Chop Chop Boom

Chop Chop Boom

by DandeliersDandeliers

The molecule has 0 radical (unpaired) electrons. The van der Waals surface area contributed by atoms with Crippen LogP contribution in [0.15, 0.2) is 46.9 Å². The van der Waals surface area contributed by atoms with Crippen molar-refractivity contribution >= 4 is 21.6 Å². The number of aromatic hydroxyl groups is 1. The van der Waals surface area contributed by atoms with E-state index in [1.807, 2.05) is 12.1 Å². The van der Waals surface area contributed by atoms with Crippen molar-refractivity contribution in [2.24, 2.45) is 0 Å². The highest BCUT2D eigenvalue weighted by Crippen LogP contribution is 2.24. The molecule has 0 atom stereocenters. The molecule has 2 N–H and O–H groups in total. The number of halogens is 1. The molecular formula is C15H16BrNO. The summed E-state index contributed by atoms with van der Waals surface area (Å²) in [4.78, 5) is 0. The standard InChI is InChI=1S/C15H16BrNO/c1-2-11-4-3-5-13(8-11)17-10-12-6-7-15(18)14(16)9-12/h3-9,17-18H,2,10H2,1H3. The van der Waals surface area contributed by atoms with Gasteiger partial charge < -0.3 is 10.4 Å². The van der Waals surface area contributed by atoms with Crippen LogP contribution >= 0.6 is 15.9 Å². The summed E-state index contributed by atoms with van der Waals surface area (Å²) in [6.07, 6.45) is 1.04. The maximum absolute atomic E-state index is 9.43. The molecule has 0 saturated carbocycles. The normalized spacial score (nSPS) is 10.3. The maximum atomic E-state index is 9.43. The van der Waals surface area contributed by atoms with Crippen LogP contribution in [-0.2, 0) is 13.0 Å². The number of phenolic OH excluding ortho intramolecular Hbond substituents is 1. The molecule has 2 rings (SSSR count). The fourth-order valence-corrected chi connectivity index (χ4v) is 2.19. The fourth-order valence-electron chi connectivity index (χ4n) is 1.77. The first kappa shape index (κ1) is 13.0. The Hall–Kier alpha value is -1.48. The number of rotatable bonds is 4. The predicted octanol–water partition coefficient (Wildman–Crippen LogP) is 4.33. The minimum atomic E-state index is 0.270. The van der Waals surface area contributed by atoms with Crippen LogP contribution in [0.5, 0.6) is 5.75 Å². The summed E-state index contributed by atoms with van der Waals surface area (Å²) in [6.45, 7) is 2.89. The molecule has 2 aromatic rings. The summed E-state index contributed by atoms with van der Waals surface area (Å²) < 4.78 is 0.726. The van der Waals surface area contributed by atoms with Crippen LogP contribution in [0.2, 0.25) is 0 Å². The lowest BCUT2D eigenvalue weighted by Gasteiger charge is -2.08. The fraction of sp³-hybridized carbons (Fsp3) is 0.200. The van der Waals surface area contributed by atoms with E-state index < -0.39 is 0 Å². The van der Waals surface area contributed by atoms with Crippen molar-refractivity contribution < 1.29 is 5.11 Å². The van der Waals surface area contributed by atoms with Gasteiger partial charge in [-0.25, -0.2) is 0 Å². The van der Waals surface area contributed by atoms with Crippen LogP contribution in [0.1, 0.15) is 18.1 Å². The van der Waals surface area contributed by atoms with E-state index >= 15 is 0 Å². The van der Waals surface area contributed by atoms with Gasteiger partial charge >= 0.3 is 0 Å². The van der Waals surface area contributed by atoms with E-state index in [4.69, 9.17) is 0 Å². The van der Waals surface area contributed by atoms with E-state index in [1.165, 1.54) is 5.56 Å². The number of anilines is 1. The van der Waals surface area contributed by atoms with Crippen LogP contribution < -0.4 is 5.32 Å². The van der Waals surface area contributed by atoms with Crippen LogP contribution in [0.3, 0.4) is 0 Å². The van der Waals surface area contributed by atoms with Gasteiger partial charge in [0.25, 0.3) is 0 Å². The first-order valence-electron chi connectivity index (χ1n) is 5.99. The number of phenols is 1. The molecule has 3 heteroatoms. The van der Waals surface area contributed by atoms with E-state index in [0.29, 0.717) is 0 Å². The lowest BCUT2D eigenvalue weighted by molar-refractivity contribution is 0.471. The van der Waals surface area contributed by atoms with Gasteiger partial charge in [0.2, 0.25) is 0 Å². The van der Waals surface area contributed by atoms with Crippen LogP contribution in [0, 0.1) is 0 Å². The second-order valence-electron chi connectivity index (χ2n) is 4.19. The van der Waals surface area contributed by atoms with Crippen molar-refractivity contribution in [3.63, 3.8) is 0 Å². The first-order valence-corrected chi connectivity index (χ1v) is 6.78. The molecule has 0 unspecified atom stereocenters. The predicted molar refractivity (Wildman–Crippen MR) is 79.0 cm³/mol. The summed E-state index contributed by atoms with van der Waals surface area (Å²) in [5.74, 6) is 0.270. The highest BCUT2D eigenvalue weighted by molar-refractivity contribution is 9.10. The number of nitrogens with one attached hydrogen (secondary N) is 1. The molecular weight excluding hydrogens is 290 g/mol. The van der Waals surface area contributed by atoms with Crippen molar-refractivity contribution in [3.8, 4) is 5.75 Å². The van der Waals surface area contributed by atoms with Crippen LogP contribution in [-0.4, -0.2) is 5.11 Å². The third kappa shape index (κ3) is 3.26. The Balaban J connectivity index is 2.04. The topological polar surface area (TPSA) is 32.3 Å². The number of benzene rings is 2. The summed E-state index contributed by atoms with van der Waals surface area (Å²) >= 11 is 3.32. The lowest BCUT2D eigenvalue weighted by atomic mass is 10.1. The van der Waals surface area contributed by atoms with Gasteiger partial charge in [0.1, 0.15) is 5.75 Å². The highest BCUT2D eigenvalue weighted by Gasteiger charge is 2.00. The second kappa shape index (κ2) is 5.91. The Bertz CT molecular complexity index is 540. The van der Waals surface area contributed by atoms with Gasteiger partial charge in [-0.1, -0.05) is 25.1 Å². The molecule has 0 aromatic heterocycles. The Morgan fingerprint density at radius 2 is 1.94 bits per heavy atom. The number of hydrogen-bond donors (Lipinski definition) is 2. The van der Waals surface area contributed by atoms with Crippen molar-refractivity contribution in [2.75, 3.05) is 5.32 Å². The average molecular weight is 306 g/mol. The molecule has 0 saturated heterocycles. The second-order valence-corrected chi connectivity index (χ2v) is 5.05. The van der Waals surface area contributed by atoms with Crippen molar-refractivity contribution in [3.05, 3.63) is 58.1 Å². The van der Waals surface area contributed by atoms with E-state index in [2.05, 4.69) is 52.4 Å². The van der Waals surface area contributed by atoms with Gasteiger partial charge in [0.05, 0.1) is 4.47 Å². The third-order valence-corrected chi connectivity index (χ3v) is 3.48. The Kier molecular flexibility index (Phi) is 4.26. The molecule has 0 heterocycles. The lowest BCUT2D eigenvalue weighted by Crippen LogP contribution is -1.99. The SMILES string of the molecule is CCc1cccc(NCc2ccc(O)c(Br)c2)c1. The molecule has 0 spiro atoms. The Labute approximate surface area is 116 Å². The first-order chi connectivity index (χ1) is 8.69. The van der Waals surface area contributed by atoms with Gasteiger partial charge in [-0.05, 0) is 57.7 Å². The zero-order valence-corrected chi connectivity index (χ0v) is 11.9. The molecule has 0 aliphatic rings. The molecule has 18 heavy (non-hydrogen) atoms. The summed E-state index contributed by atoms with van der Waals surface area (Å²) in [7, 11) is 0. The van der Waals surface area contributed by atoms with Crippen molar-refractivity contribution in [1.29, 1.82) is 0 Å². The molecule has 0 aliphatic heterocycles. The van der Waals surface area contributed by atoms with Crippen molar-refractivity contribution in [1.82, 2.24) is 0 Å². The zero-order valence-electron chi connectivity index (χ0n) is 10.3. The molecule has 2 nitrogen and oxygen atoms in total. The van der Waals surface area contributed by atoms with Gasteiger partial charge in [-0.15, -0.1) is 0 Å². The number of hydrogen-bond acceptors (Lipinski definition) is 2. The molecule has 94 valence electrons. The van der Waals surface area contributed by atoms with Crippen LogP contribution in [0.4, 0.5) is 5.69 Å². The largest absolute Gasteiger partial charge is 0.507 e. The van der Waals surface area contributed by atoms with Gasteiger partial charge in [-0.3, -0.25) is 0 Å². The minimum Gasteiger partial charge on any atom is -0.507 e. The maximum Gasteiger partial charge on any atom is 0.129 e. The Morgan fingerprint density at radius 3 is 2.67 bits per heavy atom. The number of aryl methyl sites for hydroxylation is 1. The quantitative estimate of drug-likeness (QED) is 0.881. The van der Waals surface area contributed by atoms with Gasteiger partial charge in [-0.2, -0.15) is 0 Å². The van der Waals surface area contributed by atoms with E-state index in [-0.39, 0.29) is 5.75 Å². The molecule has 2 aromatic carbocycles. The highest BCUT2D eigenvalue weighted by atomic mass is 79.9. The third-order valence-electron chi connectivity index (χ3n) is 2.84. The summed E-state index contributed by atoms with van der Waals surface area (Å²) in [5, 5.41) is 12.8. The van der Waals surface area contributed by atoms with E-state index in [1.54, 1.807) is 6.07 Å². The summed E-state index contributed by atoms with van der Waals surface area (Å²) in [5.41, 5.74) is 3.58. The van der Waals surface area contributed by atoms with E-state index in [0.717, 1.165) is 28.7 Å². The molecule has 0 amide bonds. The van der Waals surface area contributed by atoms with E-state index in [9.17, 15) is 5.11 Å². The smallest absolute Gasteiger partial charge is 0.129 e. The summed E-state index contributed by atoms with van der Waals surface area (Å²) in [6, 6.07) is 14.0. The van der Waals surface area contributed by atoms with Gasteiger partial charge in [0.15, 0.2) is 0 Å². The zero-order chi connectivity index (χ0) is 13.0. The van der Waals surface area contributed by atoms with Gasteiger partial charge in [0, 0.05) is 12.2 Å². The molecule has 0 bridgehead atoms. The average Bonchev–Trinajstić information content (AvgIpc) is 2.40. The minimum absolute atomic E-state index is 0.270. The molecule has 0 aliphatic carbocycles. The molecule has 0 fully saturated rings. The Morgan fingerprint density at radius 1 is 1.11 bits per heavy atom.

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Did you ever notice how real, hardcore doo wop fanatics sometimes seem a little...unbalanced, even nuts? This 24-song CD explains why that is, and it is for the best of all possible reasons -- because the real devotees of the sound know, in their hearts as well as their minds, that they're mapping a creative iceberg, of which perhaps ten percent (if that) was ever visible to the public at large, while the other nine-tenths were hidden, and that a lot of the acts in that hidden 90 percent were at least as deserving of recognition as the ten percent who got a grab at the brass ring. Chop Chop Boom is credited to the Dandeliers, but they actually account for only eight of the songs here -- the disc is actually a superb compilation of some of the best music ever to come out of States Records, an offshoot of Chicago's United Records. In addition to eight very hot sides cut by the Dandeliers, who hailed from Chicago, the disc also features five sides left behind by the Cleveland-spawned Hornets, featuring future Drifters mainstay Johnny Moore; the Five Chances; the Palms; the Strollers; and the Drakes. The Dandeliers material is far and away the strongest group of songs here, the group showing great range and power on the rhythm numbers ("She's Mine," "Shu-Wop," "Chop Chop Boom") and exceptional panache on the ballads ("Loving Partner," "May God Be With You"). And although they're not quite up to the same standard as the Dandeliers, the Hornets' five songs, starting with the B-side "Lonesome Baby," are well worth hearing for their actual qualities and not their sheer obscurity. This was obviously a quartet with a lot of potential in both directions; the harmonizing on "You Played the Game" is close to exquisite, though their forte was clearly the harder rhythm numbers, including "Ridin' and Rockin'." The Strollers were also better at the rhythm numbers, and so good that their "Go Where My Baby Lives" is worth the price of admission by itself -- it's got an infectious beat and lyric, and the harmony vocal/saxophone call and response in the middle is catchy on its own terms (and the sax solo that follows suitably hot as well). It's impossible to judge them, or the Drakes and the Palms, based on the mere pair or trio of tracks represented here, although none would have been out of place on the R&B (or even the pop charts) at some points between 1953 and 1957. "Girl of Mine" by the Palms is, except for its unusually assertive guitar break, almost a throwback to '40s harmony vocal pop, and so good-natured in spirit despite its sexual subject matter that one can imagine it just sneaking onto the pop listings (though, more likely, it would have been a cover by the Crew Cuts that made those listings). Some of the best is saved for the end -- "Sugar Lips" by the Five Chances is as fine a doo wop dance number as any that made the charts, and might lead nearly anyone (dancer or not) to try out a few steps while listening to it. The sound is excellent throughout and the notes by Robert Pruter tell as much as is known about most of these acts, all of which are essential listening for fans of '50s music in general, as well as R&B harmony vocal records.

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